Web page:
[6] http://ec.europa.eu/transparency/regdoc/rep/3/2014/DE/3-2014-7248-DE-F1-1.PDF

[7] http://ec.europa.eu/transparency/regdoc/rep/3/2016/EN/3-2016-743-EN-F1-1-ANNEX-1.PDF

[8] http://www.copernicus.eu/news/sentinel-1c-and-1d-satellites-ordered-esa

[9] http://www.esa.int/Our_Activities/Observing_the_Earth/Copernicus/Copernicus_operations_secured_until_2021, accessed 1. Sept. 2017, date 28. Oct. 2014

Sentinel 1-3 A/B were developed and funded mainly by ESA where the C and D Units will be funded by the Multiannual financial framework 2014-2020 of the EU. Further details can be found in the Annex of the delegation agreement between EC and ESA/EUMETSAT. [10]

[10] http://ec.europa.eu/transparency/regdoc/rep/3/2014/DE/3-2014-7248-DE-F1-1.PDF

EC has the possibility to entrust the service component implementation tasks, by means of delegation agreements or contractual arrangements. Beside to the agreement with ESA/EUMETSAT [11], the EC has agreements with:

Calls regarding Copernicus program can be delegate to these different service operators. These specific invitations to tenders fall under the regulation of the dedicated institution and are publish through their own system. Swiss entities is eligible to bid for some of these tenders.

[11] http://ec.europa.eu/transparency/regdoc/rep/3/2014/DE/3-2014-7248-DE-F1-1.PDF

Copernicus Space Component and dissemination infrastructures:

Copernicus Climate Change and Atmosphere Monitoring Services are publish through the EU TED portal (http://ted.europa.eu/TED/browse/browseByBO.do) or the ECMWF (CH is member) dedicated eProcurement portal (https://procurement.ecmwf.int).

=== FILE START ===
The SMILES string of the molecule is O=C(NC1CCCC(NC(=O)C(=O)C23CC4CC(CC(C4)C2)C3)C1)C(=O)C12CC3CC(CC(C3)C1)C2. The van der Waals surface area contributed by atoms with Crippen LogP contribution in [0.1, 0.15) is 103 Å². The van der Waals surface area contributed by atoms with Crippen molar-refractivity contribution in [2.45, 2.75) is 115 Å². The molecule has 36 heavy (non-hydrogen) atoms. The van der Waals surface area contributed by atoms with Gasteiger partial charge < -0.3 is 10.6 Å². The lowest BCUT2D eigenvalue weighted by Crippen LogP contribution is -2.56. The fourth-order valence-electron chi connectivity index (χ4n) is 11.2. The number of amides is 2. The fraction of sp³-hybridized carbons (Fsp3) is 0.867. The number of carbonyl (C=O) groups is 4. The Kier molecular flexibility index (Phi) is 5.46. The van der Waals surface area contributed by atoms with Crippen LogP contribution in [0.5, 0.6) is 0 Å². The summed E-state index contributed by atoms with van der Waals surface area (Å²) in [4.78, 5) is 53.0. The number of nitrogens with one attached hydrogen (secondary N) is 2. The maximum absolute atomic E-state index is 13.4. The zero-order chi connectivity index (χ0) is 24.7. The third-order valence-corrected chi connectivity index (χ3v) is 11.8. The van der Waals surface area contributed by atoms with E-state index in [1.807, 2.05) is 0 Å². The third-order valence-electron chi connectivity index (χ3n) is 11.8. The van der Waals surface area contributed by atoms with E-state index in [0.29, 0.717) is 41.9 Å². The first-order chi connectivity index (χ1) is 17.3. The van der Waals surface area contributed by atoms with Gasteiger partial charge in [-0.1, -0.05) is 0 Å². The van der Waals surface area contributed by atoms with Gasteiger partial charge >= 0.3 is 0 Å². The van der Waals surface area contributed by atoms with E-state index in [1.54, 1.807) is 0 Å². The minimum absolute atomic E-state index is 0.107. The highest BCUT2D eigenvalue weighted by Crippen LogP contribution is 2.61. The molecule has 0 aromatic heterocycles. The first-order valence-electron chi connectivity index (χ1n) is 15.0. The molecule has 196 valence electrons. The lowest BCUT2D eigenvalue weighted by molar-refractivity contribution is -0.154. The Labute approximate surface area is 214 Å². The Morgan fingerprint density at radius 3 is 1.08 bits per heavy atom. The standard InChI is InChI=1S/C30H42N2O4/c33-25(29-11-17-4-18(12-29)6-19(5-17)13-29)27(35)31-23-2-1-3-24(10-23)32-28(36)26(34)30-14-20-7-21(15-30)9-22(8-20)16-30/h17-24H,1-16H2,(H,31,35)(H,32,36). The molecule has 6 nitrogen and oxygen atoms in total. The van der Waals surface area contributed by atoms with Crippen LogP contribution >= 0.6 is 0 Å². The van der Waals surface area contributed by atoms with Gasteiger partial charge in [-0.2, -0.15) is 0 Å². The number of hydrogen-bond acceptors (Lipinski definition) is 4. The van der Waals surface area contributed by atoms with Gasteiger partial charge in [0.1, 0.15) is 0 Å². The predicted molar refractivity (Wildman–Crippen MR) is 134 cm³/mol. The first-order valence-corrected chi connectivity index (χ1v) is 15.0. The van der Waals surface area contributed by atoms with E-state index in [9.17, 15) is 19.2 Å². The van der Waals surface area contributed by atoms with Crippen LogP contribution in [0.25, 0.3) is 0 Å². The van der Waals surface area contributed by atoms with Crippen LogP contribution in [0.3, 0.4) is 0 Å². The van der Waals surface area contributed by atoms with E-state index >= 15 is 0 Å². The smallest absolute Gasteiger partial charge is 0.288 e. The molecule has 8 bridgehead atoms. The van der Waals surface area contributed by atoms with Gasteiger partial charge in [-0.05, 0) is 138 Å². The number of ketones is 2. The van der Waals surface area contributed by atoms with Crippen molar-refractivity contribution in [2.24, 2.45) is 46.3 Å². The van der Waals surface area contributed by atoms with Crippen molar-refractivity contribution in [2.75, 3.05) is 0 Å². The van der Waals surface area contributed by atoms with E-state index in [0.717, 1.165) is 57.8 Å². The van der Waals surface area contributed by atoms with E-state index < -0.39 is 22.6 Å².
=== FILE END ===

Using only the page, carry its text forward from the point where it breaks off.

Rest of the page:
In EU’s Regulation No 377/2014 [12], it is explicitly foreseen that the Swiss Confederation (Art. 26) can become part of Copernicus on the basis of an appropriate agreement.

[12] Regulation (EU) no 377/2014 of the European parliament and of the council of 3 April 2014 establishing the Copernicus Programme http://eur-lex.europa.eu/legal-content/EN/TXT/PDF/?uri=CELEX:32014R0377&from=DE

The actual costs for a participation of Switzerland are not known. However, similar agreements like Switzerland’s participation to Galileo[13] or H2020 were based “on the basis of the proportionality factor, which is obtained by establishing the ratio between Switzerland’s gross domestic product, at market prices, and the sum of gross domestic products, at market prices, of the Member States.”

In a study published in 2016 [14] the costs were estimated to 22.1 Millionen EUR per year.

[13] https://www.admin.ch/ch/d/gg/pc/documents/2407/COOPERATION_AGREEMENT.pdf

[14] https://www.bafu.admin.ch/dam/bafu/en/dokumente/daten-karten/externe-studien-berichte/copernicus_2016-10-05.pdf.download.pdf/Copernicus_2016-10-05.pdf

The data can be downloaded for instance through the Copernicus Open Access Hub [15]. In addition, the EO browser [16] allows to see and download available data with a visual interface (including Landsat and Envisat data). Platform like USGS’s EarthExplorere [17], Google Earth Engine [18] or Amazon WebService (Sentinel-2 only) [19] allows access to the sentinel data sets.

[15] https://scihub.copernicus.eu/

[16] http://apps.sentinel-hub.com/eo-browser

[17] https://earthexplorer.usgs.gov/

[18] https://earthengine.google.com/datasets/

[19] http://sentinel-pds.s3-website.eu-central-1.amazonaws.com/

Swiss player can participate for the programs within ESA where Switzerland already subscribed investments. Participation is also possible for open calls of other organizations with a delegation agreement for the Copernicus program and Switzerland as a contributing member (specified in the specific calls).

Swiss players are excluded from open calls falling under the delegation-agreement between EC and ESA/EUMETSAT that are fully funded by the EU (e.g., if they are published through https://copernicus-emits.esa.int). The contribution in a long-term perspective is therefore not secured for Swiss players as long as Switzerland is not part of the Copernicus program and can Swiss players can be excluded from open calls (see example “Invitation to the ESA Industry Day regarding the future Copernicus Space Component: Very High Resolution (VHR) Image 2018 ITT” b)